Get to Know Our May #CareChat Guests, Dr. Jason Karlawish & Fern Pessin

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Get to Know Our May #CareChat Guests, Dr. Jason Karlawish & Fern Pessin

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May’s #CareChat is happening Thursday, May 27th at 12pm ET, and our topic is one that is on the top of every caregiver’s mind right now: The mental health impacts of the pandemic and transitioning into a post-vaccinated society. May is also Mental Health Awareness Month. Joining us for this conversation are authors Dr. Jason Karlawish and Fern Pessin who will talk about managing caregiving and caregiver stress post-COVID. 

Add May’s #CareChat to your calendar.

Tell us your credentials and some background on any caregiving-related work you’ve done.

Dr. Jason Karlawish: I am a professor of medicine at the University of Pennsylvania, co-director of the Penn Memory Center and author of “The Problem of Alzheimer’s: How Science, Culture and Politics Turned a Rare Disease into a Crisis and What We Can Do About It”.

Fern Pessin: I am an author/writer, caregiver, and daughter with a Bachelor of Arts in Education and am in the process of earning a Master’s Degree. I am also a Task Force Member appointed by the Governor's Office for the Dementia Care & Cure Initiative (DCCI) to make Florida a dementia-friendly state. I am a member of the Interprofessional Advisory Group at Florida Atlantic University, working on easier-to-understand and complete advance directives. I have an advisory role at Healthier Boynton Beach where I help create programs that support caregivers in Boynton Beach, Florida. I also offer presentations and keynote addresses. I was formerly a volunteer and judge on a Dancing with the Stars fundraiser for the Parkinsons and Alzheimer’s Disease Music Program. I volunteer for the Alzheimer’s Walk, Boca Raton chapter.

Have you ever been a family caregiver or know anyone who has been? What was that experience like for you?

Jason: Yes, both professionally to thousands and personally to one, my father with Alzheimer’s disease. Witnessing and living it has shown me how caregiving is work but not mere custodial work. It is morally challenging work. And this moral challenge is made tragic in a system that fails to support caregivers.

Fern: I officially began caregiving for my parents when I moved to Florida in 2016. Prior to that, I managed their New York home when they were snowbirds and ultimately sold it for them.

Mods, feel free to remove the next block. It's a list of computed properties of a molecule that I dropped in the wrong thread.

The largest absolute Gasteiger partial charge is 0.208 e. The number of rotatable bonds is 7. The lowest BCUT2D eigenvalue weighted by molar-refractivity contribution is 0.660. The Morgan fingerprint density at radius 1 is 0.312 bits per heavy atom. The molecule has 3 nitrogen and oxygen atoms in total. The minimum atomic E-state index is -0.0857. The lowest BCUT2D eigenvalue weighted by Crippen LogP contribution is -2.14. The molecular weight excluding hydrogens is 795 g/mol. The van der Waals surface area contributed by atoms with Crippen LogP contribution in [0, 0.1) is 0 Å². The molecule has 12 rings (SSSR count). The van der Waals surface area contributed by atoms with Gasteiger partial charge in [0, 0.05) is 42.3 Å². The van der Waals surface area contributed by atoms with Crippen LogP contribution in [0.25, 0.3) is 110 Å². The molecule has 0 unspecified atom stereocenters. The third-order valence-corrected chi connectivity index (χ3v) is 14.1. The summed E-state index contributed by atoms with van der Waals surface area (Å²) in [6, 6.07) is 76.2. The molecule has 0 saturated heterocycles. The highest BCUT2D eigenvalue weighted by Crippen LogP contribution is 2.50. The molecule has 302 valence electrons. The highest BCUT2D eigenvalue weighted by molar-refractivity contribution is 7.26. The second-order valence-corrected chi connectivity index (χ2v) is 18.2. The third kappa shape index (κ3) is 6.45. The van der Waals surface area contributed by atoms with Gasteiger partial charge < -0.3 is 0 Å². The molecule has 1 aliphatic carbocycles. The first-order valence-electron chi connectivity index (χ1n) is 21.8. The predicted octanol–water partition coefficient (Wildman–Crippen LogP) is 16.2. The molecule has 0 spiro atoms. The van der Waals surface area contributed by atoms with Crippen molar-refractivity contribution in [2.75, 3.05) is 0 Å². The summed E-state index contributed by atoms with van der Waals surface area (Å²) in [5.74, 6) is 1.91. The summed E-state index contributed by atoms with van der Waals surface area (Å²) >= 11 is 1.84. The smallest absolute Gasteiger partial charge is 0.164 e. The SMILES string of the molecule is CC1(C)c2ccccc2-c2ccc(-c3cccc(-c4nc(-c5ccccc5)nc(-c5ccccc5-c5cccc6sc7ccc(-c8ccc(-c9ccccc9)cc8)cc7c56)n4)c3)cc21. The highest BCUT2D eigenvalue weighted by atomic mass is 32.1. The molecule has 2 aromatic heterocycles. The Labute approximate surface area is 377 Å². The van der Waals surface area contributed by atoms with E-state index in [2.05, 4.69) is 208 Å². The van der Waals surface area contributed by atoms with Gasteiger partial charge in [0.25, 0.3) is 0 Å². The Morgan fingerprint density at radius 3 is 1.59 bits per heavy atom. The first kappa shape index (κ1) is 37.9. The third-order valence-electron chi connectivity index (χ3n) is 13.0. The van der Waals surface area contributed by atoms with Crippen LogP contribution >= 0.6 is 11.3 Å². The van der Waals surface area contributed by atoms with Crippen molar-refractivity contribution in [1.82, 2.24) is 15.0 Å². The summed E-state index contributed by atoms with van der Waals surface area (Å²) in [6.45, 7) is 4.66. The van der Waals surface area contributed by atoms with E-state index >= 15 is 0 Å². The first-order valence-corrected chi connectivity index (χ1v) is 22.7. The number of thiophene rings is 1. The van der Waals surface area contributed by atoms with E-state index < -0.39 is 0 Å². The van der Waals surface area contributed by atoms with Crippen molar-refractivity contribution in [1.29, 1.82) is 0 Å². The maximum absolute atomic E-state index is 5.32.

I’ve been caring for people and animals all my life. From taking care of my siblings while both parents worked, to moving in with my grandmother as she died from cancer, caring for a boyfriend with cancer, and my mother who had bone cancer in 2006. 

What do you think caregiving will look like in the coming months or years while navigating a post-pandemic society? Is it even safe to say we will be in a post-pandemic society anytime soon?

Jason: Caregiving might look better because America is now “woke” to caregiving. In the past many months, we have all been living what it’s like to be a caregiver in America. I am cautiously optimistic that the efforts to rebuild America’s infrastructure will include building the long-term care services and supports we need.

You have written about mental health and caregiving both before and through the pandemic. What mental health challenges or improvements do you see for caregivers in a post-vaccinated society?

Fern: I think that the technological resources that have become common usage will persist after COVID restrictions are lifted which allow us to find people with similar experiences to ours around the country/world. Virtual conversations, like the #CareChat, enable us to share our challenges, victories, resources, and humor with a wider community. We can be caregiving at home with our loved one(s) and find more on-demand peer and professional support. Before COVID, if you couldn’t make it to a caregiver support group, you found yourself on phone hotlines or reading articles. 

I believe that the negative feelings we have around caregiving (guilt, frustration, overwhelm, anger, resentment) are what can wear us down. It’s amazing to know that others are going through the same thing. You are not alone and others have suggestions to offer to make it better either in the moment or over time. Conversely, the joy and celebration people share about being able to spend time with their loved one, heal and care for them, and be a support to the whole family is uplifting.

Are there any resources you would like to share with family caregivers?

Jason: Alzheimers.gov is a great starting place. Also Viktor Frankl’s "Man’s Search For Meaning".

Fern: "I’ll Be Right There: A Guidebook for Adults Caring for their Aging Parents"; "I’m Not Gonna Live Forever You Know: A Guidebook for Communicating Your Wishes to Loved Ones" (coming soon, for updates visit FernPessin.com).

Click here to get Zoom details for May’s #CareChat, and don’t forget to come with questions! We look forward to seeing you there.


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